In these times the economic capacity of a country is measured more by the electrical energy it consumes than by the number of its workers and the extent of its territories. According to the statistics of the Federal Power Commission of the United States, the hydroelectrical reserve power of Spain amounts to four million horsepower, of which only a fourth part is exploited. In partial confirmation of this, the statistical year book of Spain for 1930 lists 1,064,272 horsepower consumed. There are big plants, such as Riegos y Fuerzas del Ebro, la Energia electrica de cataluna, la Hidroelectrica espanola, la Union electrica madrilena, la Hidroelectrica iberica, etc., etc., mostly owned by American companies. But there is plenty of room for greater development, as the country's resources of electrical energy are far from being utilised to even an appreciable degree.

The engineer Pereira Carballo, in an article published in 'Revista Electricidad" and reprinted in the "Sol," Madrid, January 7, 1936, considers possible the production of over twelve million horsepower distributed as follows:

Rio Ebro ........................3,150,000

Rio Duero ....................... 2,080,000

Guadalquivir .....................1,964,000

Rio Tajo ......................... 1,865,000

Guadiana ........................865,000

Rio Mino ........................ 743,000

Rio Jucar ........................511,000

Rio Segura .......................346,000

Other streams and rivers ............ 990,000


Translating this hydroelectric power or white fuel into black fuel, we would have the equivalent of 75,000,000 tons of coal with enormous saving in the cost of production.

There are a number of projects for electrification, water dams and the utilisation of hydraulic energy for motor power as well as for droughts. There is nothing in the way of the realisation of these plans besides pecuniary obstacles. The engineers capable of executing these developments, the manual labor and material are not lacking. Besides hydroelectrical energy which would be cheapest in Spain, there can be thermoelectrical energy obtained from coal. In this field magnificent innovations have been realised. The first turbine ever mounted in a central station, in 1903, consumed 6.88 lbs. of carbon per kilowatt hour. In 1913, the consumption of carbon per kilowatt hour in the central station of the United States dropped to 2.87 lbs. and in 1929 the average was 1.2. In 1933 less than a pound per kilowatt hour was consumed.

There still remain the fountains of energy which may be drawn from the air, which the Dutch have utilised so well with their windmills and which is now thought of as a possible source of electrical energy.

A large amount of electrical material is now being produced in Spain. Underground cables of 6,000, 11,000, 30,000 and 50,000 voltage are manufactured for the centrals of Madrid, Malaga, Bilbao, Barcelona and Valencia; also telephone cables and wires for the urban and interurban lines, cables for the mines, motors for industry, machinery and electrical apparatus for the Navy and the Army, electric meters, lamps, filaments, etc.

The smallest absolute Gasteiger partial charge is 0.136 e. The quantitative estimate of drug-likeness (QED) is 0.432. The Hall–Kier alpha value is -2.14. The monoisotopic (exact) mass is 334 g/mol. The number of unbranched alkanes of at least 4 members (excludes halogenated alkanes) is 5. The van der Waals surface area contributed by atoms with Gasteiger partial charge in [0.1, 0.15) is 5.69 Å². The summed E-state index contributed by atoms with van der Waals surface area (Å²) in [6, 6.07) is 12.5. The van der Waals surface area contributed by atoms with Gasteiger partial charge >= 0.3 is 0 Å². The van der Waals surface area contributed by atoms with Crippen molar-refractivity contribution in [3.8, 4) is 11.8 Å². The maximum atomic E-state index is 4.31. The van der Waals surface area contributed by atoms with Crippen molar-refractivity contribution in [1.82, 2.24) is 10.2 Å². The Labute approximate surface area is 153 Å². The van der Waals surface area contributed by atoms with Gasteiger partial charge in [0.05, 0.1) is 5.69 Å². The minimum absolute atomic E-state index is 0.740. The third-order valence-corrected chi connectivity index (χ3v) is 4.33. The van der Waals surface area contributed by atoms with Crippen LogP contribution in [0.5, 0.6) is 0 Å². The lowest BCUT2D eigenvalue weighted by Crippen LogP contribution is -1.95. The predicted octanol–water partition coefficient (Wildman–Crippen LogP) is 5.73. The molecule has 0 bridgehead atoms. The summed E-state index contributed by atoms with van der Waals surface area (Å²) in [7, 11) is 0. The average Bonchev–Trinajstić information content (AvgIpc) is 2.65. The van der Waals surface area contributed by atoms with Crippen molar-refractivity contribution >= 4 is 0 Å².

In 1921 there were 118 establishments manufacturing electrical material, 515 producing gas and electricity, and 101 water works, without counting the private enterprises which exist in large numbers in Spain. These latter predominate in almost every field, which creates great complexity for the Spanish capitalists in their efforts to concert their interests and enterprises.

We combine the figures for the production of light, motor power and water works for the cities and irrigation for the fields because all of these function closely together. The organization of the public utilities industries is the same as the others from the bottom up, from the individual establishment to the syndicate, from the syndicate to the branch council, from the branch council to the local council of economy, etc. But, as in transport, the public utilities must be integrated on a national scale. This is indispensable and will afford the greatest possibilities of development. There is even today talk of the electrical unification of the whole European continent so that not a single kilowatt may remain unused or wasted.

This proposed council of the public utilities will play a very important role in cementing the future of the country because all the plans for increasing production, decreasing labor, and furthering culture will be sterile so long as all the forces which the country has to offer are not utilised by the new economic regime.


Council of Transport Industry

Submitted by Juan Conatz on December 22, 2010

The Council of the transport industry will be one of the most important in the new economy. Its coordination must be perfect and we believe will be more easily achieved through the suppression of private enterprise based on conflicting competitive interests.